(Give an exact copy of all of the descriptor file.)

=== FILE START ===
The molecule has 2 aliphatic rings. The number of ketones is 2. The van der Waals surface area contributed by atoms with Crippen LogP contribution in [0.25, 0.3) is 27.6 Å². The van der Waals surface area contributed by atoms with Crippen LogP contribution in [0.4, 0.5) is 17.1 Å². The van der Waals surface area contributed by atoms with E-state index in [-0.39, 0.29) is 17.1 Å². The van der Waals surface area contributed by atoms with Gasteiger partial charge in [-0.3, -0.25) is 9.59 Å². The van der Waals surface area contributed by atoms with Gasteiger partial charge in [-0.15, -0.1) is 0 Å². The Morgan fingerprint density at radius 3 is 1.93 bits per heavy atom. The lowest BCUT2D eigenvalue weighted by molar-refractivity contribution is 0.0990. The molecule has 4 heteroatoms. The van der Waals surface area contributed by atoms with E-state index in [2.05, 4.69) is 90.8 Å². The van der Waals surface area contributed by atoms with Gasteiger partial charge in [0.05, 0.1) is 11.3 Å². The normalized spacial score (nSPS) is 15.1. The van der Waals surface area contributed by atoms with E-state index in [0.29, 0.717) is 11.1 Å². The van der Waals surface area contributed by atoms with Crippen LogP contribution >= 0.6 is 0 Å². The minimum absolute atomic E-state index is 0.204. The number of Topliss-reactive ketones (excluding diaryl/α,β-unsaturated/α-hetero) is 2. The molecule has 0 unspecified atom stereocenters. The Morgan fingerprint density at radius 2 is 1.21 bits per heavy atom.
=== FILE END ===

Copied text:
The molecule has 2 aliphatic rings. The number of ketones is 2. The van der Waals surface area contributed by atoms with Crippen LogP contribution in [0.25, 0.3) is 27.6 Å². The van der Waals surface area contributed by atoms with Crippen LogP contribution in [0.4, 0.5) is 17.1 Å². The van der Waals surface area contributed by atoms with E-state index in [-0.39, 0.29) is 17.1 Å². The van der Waals surface area contributed by atoms with Gasteiger partial charge in [-0.3, -0.25) is 9.59 Å². The van der Waals surface area contributed by atoms with Gasteiger partial charge in [-0.15, -0.1) is 0 Å². The Morgan fingerprint density at radius 3 is 1.93 bits per heavy atom. The lowest BCUT2D eigenvalue weighted by molar-refractivity contribution is 0.0990. The molecule has 4 heteroatoms. The van der Waals surface area contributed by atoms with E-state index in [2.05, 4.69) is 90.8 Å². The van der Waals surface area contributed by atoms with Gasteiger partial charge in [0.05, 0.1) is 11.3 Å². The normalized spacial score (nSPS) is 15.1. The van der Waals surface area contributed by atoms with E-state index in [0.29, 0.717) is 11.1 Å². The van der Waals surface area contributed by atoms with Crippen LogP contribution >= 0.6 is 0 Å². The minimum absolute atomic E-state index is 0.204. The number of Topliss-reactive ketones (excluding diaryl/α,β-unsaturated/α-hetero) is 2. The molecule has 0 unspecified atom stereocenters. The Morgan fingerprint density at radius 2 is 1.21 bits per heavy atom.